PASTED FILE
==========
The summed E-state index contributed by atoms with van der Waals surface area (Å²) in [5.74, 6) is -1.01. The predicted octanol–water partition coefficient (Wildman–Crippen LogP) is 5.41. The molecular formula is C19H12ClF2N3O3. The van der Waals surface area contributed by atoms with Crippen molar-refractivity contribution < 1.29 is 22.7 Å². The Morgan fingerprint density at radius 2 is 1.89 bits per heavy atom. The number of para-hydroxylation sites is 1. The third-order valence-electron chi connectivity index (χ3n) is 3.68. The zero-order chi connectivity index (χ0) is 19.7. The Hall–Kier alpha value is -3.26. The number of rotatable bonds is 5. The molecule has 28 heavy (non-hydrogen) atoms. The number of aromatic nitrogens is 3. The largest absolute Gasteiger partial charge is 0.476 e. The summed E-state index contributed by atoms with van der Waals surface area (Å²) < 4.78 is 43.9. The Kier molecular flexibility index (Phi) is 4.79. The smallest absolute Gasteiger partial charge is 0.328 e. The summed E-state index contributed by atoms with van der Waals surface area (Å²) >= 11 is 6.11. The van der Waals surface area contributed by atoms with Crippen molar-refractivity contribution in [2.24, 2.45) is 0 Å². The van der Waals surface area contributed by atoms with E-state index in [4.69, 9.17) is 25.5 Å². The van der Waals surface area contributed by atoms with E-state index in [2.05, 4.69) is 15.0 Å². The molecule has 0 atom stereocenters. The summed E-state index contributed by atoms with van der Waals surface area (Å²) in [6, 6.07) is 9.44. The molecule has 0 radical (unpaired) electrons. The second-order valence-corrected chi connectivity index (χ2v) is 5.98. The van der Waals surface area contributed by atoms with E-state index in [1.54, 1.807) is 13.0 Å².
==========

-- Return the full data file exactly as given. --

The summed E-state index contributed by atoms with van der Waals surface area (Å²) in [5.74, 6) is -1.01. The predicted octanol–water partition coefficient (Wildman–Crippen LogP) is 5.41. The molecular formula is C19H12ClF2N3O3. The van der Waals surface area contributed by atoms with Crippen molar-refractivity contribution < 1.29 is 22.7 Å². The Morgan fingerprint density at radius 2 is 1.89 bits per heavy atom. The number of para-hydroxylation sites is 1. The third-order valence-electron chi connectivity index (χ3n) is 3.68. The zero-order chi connectivity index (χ0) is 19.7. The Hall–Kier alpha value is -3.26. The number of rotatable bonds is 5. The molecule has 28 heavy (non-hydrogen) atoms. The number of aromatic nitrogens is 3. The largest absolute Gasteiger partial charge is 0.476 e. The summed E-state index contributed by atoms with van der Waals surface area (Å²) < 4.78 is 43.9. The Kier molecular flexibility index (Phi) is 4.79. The smallest absolute Gasteiger partial charge is 0.328 e. The summed E-state index contributed by atoms with van der Waals surface area (Å²) >= 11 is 6.11. The van der Waals surface area contributed by atoms with Crippen molar-refractivity contribution in [2.24, 2.45) is 0 Å². The van der Waals surface area contributed by atoms with E-state index in [4.69, 9.17) is 25.5 Å². The van der Waals surface area contributed by atoms with E-state index in [2.05, 4.69) is 15.0 Å². The molecule has 0 atom stereocenters. The summed E-state index contributed by atoms with van der Waals surface area (Å²) in [6, 6.07) is 9.44. The molecule has 0 radical (unpaired) electrons. The second-order valence-corrected chi connectivity index (χ2v) is 5.98. The van der Waals surface area contributed by atoms with E-state index in [1.54, 1.807) is 13.0 Å².